We lived in a very small town, over an hour from my family and friends.  I was eight months pregnant and my husband had left us to find himself a half-a-dozen states away.  The power had been out most of the night, and our heat was electrical, so it was getting cold fast.  We had two cats and I gathered them up, along with every blanket, sheet and pillow I could find in the house and built a shelter for us in the middle of the living room.  At first I just focused on feeding Lilly breakfast, and making sure we were warm, but then I realized we were going to be there for awhile and I would need some way to entertain her.

Lilly never showed the same interest as other toddlers did in toys.  She would play with them some, but for the most part she would stare at them, or talk to them, or sing to them.  Her doctor had diagnosed her with mild autism (which later we found out wasn’t the case) and said that she would never be completely “normal”.  She seemed her most content when left alone with her imagination.  As an infant she hardly ever cried and would sing to me in her made up baby words every morning when I got her out of her crib.

Since toys weren’t going to occupy her, and I didn’t have much space for her to move around in inside our makeshift tent, I decided to grab a stack of children’s books off the shelf that my mother had given me.  I started by reading to her, but I kept having to try and get her attention.  When I did get her to look at me, her expression wasn’t with interest in what I was saying.  It almost seemed like a look of concern; as if she was trying to figure out if I had lost my mind.

I had read to her before, but it was more of a “look at the pretty pictures” type of reading, then me trying to convey a story.  Since we seemed to have all the time in the world, I had decided to focus on making her focus on me.  So far in her life I hadn’t been able to do it.  I would sing to her and she would go into her own little world.  I would talk to her and she would look right through me.  She would respond with some words, and some actions, but never directly.  She was always well-behaved, but not because I told her “no” or even showed her how to behave.  She was just naturally calm.  She seemed to inherently know what I expected of her.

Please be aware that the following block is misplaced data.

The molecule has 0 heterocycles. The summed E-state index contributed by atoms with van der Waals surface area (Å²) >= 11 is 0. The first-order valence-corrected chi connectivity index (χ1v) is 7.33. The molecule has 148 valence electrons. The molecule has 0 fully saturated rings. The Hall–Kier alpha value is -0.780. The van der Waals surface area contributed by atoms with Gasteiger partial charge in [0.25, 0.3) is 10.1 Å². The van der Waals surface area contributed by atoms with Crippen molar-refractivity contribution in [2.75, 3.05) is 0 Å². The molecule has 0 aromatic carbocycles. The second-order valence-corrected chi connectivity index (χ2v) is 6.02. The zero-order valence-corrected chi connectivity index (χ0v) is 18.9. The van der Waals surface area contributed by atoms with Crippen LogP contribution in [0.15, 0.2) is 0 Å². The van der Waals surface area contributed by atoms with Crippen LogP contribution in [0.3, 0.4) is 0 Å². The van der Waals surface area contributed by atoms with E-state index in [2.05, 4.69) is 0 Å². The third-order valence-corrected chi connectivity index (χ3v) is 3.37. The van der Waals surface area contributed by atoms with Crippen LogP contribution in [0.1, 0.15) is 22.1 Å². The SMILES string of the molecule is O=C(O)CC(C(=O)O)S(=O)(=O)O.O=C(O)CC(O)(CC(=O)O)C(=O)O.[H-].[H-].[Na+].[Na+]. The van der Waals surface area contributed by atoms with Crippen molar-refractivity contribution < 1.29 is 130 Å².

I read three or four books, and was about to give up when all of a sudden she grabbed one of the books on my lap.  It was a Halloween themed book called “Five Little Pumpkins”.  My mother had just given it to me and I believe it was just something she had picked up at a yard sale for a dime.  Lilly’s eyes lit up.  The pumpkins on the cover had jack-o-lantern faces, and she stared into them as if she was trying to read their souls.  I was afraid to open the cover.  Would she lose interest if I read the words inside?  After a few minutes, I decided to read the first page.  To my surprise, she seemed to listen intently.  It almost seemed as if she was focusing not just on the book, but on me.  I read the next page, and the next, all the way to the end.  Then I heard it: “Again Mama”.  My eyes filled with tears and I immediately started the book again.  She seemed even more engrossed the second time through, and then I realized something.  She was focusing on me.  She was looking at the book, and then into my eyes; at the book, and again into my eyes.  It was the first real connection that I had made with her, and from that moment on it was as if the wall between her and the rest of the world hadn’t fell necessarily, but had broken just enough for there to be a window for her to reach through.